The delicacy of the situation exploded into near battle when two Confederate diplomats, James Mason and John Slidell, were seized by the U.S. Navy from a British ship, the Trent, en route to England. England's prime minister, Lord Palmerston, sent Lincoln an ultimatum demanding an apology and the release of Mason and Slidell, and ordered troops to Canada in preparation for war. He also seized all English shipments to the U.S., including a vital supply of saltpeter, the principal ingredient of gunpowder, of which the Union was in desperately low supply. Lincoln had little choice but to release Mason and Slidell, although he avoided a public apology. England, greatly relieved, refused to press the issue.

For the remainder of the war, English shipbuilders constructed dozens of lightweight blockade runners for the Confederacy as well as several warships. The C.S.S. Alabama and Florida sunk sixty-four American merchant ships in the course of the war. In France, Louis Napoleon sent thousands of French soldiers into Mexico to overthrow the regime of Benito Juérez in hopes of making the nation a French colony. He unofficially supported the Confederacy but stopped short of formal recognition. In the summer of 1862, a coalition of European nations—Britain, France, Russia, Austria, and Prussia—came close to offering to mediate the war, which would have been tantamount to recognizing Confederate independence.

In the end, however, no European nation offered mediation nor extended recognition of the Confederacy. Among the reasons undermining active European intervention were several principal considerations. Economically, there were developments that shifted trade relations to emphasize the North's economic ties with Europe. To begin with, huge cotton exports in 1857-1860 had enabled English manufactures to stockpile inventories that carried them through much of the war. Additionally, new sources of cotton in Egypt and India replaced the Southern supply after 1862. Furthermore, the Union became a major consumer of British iron, ships, armaments, and woolen uniforms and blankets, which absorbed the decline in the U.S. market for English cotton textiles. At the same time, crop failures in Western Europe in 1861 and 1862 increased European dependence on American grain and flour, making King Corn as powerful as King Cotton.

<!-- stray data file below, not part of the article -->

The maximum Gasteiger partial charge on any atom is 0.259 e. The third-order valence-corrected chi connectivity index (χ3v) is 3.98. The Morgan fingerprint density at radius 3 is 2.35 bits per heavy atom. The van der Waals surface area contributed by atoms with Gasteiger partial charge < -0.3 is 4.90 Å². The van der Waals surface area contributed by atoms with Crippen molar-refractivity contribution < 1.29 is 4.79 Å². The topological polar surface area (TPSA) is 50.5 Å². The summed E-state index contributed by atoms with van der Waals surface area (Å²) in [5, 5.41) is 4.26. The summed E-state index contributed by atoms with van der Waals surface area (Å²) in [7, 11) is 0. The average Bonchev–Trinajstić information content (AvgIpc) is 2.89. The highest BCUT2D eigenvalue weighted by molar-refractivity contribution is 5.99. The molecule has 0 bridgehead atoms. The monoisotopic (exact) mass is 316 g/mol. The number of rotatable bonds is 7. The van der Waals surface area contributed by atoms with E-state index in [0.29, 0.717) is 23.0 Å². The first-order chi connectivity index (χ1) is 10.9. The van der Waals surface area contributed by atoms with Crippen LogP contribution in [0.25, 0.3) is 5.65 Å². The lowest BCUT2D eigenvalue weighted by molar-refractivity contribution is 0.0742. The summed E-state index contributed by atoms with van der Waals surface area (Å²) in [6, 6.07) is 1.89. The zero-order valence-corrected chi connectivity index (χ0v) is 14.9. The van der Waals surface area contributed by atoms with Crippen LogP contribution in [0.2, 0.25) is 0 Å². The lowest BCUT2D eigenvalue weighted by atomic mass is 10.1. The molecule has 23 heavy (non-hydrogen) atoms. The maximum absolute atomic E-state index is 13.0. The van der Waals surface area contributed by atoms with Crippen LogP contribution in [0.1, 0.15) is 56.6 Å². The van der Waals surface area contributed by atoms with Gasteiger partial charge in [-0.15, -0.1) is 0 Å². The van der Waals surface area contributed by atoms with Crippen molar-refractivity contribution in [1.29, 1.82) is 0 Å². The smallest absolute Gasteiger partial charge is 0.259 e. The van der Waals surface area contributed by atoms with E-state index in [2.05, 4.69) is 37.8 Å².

Socially, the open hostility of England's working class to the Confederacy as a nation of aristocrats and slavemasters countered the support for the Confederacy by English members of the upper class. Lincoln's Emancipation Proclamation served to transform British antislavery sentiment into strong political opposition to the Confederacy. On the diplomatic front, there was a delicate balancing act between France and England, as neither side wanted to be the first to recognize Confederate independence lest the other use it to foment a new alliance with the Union.

All of these factors came to play in a series of diplomatic flourishes and sentiment shifts that reflected the battlefield fortunes of Union armies. But nothing was perhaps more consequential than the effect of the Emancipation Proclamation when combined with Lincoln's iron determination to win the war. Once the war became a crusade to destroy slavery, and once the Union Army presented itself as an army of liberation, rather than just an army of national self-preservation, it was almost impossible for England to intervene on the side of the Confederacy. British public opinion had become strongly abolitionist, and no government could have taken the other side.